28 Nov, 2022 @ 18:45
2 mins read

Costa del Sol financial ‘nerve centre’ raided as part of operation to smash Europe-wide ‘super cartel’

Super Cartel

Spanish police have played a key part in an enormous operation to smash a continent-spanning ‘super cartel’ thought to be responsible for the import of a third of the cocaine into Europe.

The financial ‘nerve centre’ of the operation was centred around the Costa del Sol, where a police raid bagged the head of the group’s €24million money laundering operation.

Further raids in Barcelona and Madrid saw another ‘high-value target’ arrested, a Bulgarian, along with another Bulgarian and three Spanish citizens – including a worker at the Port of Barcelona – who collectively oversaw the unloading of cocaine into Spanish ports.

Super Cartel 3
Guardia Civil raided 21 homes and businesses across Malaga, Barcelona and Madrid that netted 15 arrests, including the ‘super cartel’s’ money laundering boss. Credit: Guardia Civil

In total, officers from the Guardia Civil’s anti-narcotics team UCO (Central Operative Unit) kicked down the doors of 21 homes and businesses on November 8 and made 15 arrests.

The raids netted €500,000 in cash, three loaded guns and a fleet of luxury cars, some worth almost €300,000.

The raids were part of a multinational police operation across six countries that saw 49 people arrested and a massive 30 tonnes of cocaine confiscated, Europol announced.

Among the arrested were seven ‘drug lord kingpins’ – or ‘drugpins’ – who had joined forces to create a ‘super cartel’, which they orchestrated from Dubai.  

‘The drugpins considered as high-value targets by Europol had come together to form what was known as a ‘super cartel’ which controlled around one third of the cocaine trade in Europe,’ the EU’s law enforcement agency Europol said.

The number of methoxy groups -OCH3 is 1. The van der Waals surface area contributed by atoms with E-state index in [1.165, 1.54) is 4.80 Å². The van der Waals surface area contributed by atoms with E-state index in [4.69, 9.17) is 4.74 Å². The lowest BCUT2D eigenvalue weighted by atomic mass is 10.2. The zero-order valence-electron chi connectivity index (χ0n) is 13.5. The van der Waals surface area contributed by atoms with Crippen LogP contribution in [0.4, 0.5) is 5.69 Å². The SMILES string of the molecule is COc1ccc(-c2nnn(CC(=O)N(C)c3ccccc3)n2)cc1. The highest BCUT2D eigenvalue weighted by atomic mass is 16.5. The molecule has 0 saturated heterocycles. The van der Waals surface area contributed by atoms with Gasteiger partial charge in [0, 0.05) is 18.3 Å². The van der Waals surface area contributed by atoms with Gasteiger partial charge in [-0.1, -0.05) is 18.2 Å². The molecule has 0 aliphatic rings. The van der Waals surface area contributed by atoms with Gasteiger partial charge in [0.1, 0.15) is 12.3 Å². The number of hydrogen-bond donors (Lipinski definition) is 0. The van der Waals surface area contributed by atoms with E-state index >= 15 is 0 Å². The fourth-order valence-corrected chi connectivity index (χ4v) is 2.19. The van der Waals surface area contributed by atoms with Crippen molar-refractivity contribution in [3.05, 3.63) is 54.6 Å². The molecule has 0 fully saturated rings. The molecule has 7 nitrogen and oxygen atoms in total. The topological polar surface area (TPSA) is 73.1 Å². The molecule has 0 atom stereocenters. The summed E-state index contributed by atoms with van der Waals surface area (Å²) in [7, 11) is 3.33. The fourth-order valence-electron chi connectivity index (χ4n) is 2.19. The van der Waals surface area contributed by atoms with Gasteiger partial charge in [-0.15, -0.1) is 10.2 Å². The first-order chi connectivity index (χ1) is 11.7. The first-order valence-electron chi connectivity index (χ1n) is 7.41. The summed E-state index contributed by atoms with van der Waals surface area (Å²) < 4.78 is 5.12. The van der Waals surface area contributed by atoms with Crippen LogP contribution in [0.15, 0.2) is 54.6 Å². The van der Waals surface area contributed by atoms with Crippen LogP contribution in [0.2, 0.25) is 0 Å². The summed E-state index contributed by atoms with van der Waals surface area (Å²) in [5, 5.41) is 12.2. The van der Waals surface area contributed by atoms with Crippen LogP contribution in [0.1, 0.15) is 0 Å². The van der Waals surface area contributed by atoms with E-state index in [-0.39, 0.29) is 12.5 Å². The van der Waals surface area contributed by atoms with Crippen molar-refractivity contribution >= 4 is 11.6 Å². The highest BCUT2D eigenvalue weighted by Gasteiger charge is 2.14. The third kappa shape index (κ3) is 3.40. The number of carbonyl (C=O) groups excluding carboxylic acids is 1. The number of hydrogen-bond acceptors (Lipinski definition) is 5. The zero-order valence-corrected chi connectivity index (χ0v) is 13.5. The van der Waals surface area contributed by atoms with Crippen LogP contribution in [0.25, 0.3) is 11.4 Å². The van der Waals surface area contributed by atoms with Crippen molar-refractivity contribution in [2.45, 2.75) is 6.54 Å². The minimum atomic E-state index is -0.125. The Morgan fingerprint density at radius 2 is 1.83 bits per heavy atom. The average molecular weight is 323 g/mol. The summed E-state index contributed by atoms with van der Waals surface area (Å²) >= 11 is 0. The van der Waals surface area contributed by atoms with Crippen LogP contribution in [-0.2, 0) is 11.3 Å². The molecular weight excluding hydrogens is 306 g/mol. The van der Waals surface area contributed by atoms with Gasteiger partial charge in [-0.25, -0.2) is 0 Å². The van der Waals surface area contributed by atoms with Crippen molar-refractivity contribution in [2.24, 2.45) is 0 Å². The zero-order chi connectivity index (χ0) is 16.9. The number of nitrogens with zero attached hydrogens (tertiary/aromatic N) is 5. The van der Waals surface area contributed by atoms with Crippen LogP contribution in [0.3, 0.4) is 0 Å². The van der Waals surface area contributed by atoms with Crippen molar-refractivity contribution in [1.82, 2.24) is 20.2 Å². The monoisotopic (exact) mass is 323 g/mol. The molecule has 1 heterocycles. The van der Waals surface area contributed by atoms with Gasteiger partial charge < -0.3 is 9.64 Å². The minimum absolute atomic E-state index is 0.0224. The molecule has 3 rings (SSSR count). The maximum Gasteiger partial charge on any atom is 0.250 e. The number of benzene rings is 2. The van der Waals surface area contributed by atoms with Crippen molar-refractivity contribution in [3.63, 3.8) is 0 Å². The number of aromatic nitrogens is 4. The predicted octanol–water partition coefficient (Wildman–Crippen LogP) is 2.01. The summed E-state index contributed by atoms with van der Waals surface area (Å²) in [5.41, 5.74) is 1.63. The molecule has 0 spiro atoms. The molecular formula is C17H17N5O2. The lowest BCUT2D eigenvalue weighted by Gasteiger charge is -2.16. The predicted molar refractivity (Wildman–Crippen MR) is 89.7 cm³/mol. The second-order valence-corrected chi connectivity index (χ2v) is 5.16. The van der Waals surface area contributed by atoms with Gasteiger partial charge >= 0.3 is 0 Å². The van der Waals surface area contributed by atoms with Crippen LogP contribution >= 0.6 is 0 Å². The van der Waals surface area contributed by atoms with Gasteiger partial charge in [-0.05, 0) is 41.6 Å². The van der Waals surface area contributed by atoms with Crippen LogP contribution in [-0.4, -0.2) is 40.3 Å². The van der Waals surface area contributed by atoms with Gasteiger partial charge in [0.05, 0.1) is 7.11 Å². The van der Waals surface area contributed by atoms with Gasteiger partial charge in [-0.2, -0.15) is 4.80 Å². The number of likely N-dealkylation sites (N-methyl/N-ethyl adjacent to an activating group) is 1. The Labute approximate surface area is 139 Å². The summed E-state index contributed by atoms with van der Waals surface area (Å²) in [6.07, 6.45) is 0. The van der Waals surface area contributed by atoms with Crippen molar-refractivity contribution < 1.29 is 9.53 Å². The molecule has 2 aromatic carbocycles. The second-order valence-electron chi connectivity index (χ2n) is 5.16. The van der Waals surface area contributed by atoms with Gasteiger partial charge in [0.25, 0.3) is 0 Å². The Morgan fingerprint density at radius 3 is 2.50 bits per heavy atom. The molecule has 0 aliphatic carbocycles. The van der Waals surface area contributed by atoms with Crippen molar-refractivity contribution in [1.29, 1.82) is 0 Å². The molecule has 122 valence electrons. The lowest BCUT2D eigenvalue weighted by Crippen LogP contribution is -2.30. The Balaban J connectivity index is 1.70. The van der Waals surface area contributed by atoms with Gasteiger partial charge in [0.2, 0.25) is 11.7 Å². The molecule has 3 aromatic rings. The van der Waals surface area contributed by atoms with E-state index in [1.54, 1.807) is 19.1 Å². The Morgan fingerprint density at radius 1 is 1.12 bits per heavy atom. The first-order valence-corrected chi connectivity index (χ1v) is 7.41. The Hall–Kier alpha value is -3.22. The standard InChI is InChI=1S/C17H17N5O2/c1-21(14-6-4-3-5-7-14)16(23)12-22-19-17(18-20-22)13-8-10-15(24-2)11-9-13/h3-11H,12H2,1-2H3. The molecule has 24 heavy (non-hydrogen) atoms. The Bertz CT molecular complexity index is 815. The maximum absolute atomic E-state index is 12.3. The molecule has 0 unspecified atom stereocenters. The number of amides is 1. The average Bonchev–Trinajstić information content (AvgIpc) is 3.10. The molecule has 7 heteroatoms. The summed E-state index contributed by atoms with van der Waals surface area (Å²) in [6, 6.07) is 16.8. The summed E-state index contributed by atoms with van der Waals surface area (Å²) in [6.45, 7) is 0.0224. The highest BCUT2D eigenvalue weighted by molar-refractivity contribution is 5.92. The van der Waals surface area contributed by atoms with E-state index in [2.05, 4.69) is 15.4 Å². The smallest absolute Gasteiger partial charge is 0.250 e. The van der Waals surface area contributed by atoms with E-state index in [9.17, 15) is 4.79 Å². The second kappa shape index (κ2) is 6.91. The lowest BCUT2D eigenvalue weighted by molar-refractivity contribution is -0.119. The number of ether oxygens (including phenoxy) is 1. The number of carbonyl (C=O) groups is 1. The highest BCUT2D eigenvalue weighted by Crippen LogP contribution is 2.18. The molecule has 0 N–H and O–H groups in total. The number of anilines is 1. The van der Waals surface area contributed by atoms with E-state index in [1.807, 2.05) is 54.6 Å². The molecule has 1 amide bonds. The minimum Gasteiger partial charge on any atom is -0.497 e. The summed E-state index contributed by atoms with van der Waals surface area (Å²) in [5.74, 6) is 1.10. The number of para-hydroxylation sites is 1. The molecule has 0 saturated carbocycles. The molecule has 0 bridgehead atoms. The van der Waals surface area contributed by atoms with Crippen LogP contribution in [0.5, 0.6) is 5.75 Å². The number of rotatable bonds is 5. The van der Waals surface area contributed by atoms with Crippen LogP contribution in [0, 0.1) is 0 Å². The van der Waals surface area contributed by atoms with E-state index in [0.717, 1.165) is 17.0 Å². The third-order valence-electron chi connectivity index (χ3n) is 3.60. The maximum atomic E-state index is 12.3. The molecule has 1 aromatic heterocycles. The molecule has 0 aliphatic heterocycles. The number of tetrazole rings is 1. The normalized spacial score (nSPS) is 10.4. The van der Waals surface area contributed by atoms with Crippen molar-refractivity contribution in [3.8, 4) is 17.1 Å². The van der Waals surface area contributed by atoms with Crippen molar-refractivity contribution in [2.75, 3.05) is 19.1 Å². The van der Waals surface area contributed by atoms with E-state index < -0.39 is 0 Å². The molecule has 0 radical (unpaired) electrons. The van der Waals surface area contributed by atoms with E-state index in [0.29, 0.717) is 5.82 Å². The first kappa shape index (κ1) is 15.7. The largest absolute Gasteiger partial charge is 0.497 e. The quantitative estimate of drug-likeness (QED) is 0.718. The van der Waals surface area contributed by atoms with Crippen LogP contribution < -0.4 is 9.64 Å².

‘The scale of cocaine importation into Europe under the suspects’ control and command was massive and over 30 tonnes of drugs were seized by law enforcement over the course of the investigations.’

‘One of the Dutch suspects is an extremely big fish,’ a Europol source told the AFP on condition of anonymity.

Dubbed ‘Operation Faukas’ in Spain, it began in 2019 when a container in the Port of Valencia was seized carrying nearly 700kg of cocaine – but not a soul was arrested at the time.

However, the bust gave rise to a sprawling investigation between a number of police agencies across Europe spanning three years that ultimately became Europol’s Operation Desert Light.

Super Cartel 2
The operations were part of a Europe-wide take down of the massive, sprawling drug cartel that spanned six countries, based around Europe’s most important ports. Credit: Europol

Investigations revealed a network of drug traffickers bringing containers of cocaine into the major ports of Europe, including the ports of Barcelona, ??Valencia and Algeciras.

The criminal group then laundered the proceeds through a complex network of real estate investment companies in the Costa del Sol, investing in high-end real estate around the Marbella area. 

Meanwhile, the origins of the coke was traced to a man in Panama, who oversaw shipments to Europe from the Port of Manzanillo. He was among the ‘high-value targets’ arrested in Dubai.

Guardia Civil said that they had identified the overall boss of the entire ‘super cartel’ – a British national – among the kingpins arrested in Dubai, whose name has not yet been released at the time of writing.

He had initially been based in the Costa del Sol, but was forced to flee not due to police work, but because of kidnap attempts made against him by rival cartels.

He relocated to Dubai, where he connected with his fellow bosses and continued to run the empire.

Similar operations took place in the Netherlands, France, Belgium and Dubai, where this ‘macro’ criminal organisation had established bases near Europe’s key maritime ports.

A Spanish Civil Guard spokesman said: ‘From Dubai the leaders of this mega cartel controlled and directed the criminal activities of the different cells with the conviction that they were living in a sanctuary where they felt untouchable.’

They continued: ‘With this international effort by all the agencies involved, a firm message is being sent to criminal organisations, in the sense that no place is safe for those who try to avoid justice.’

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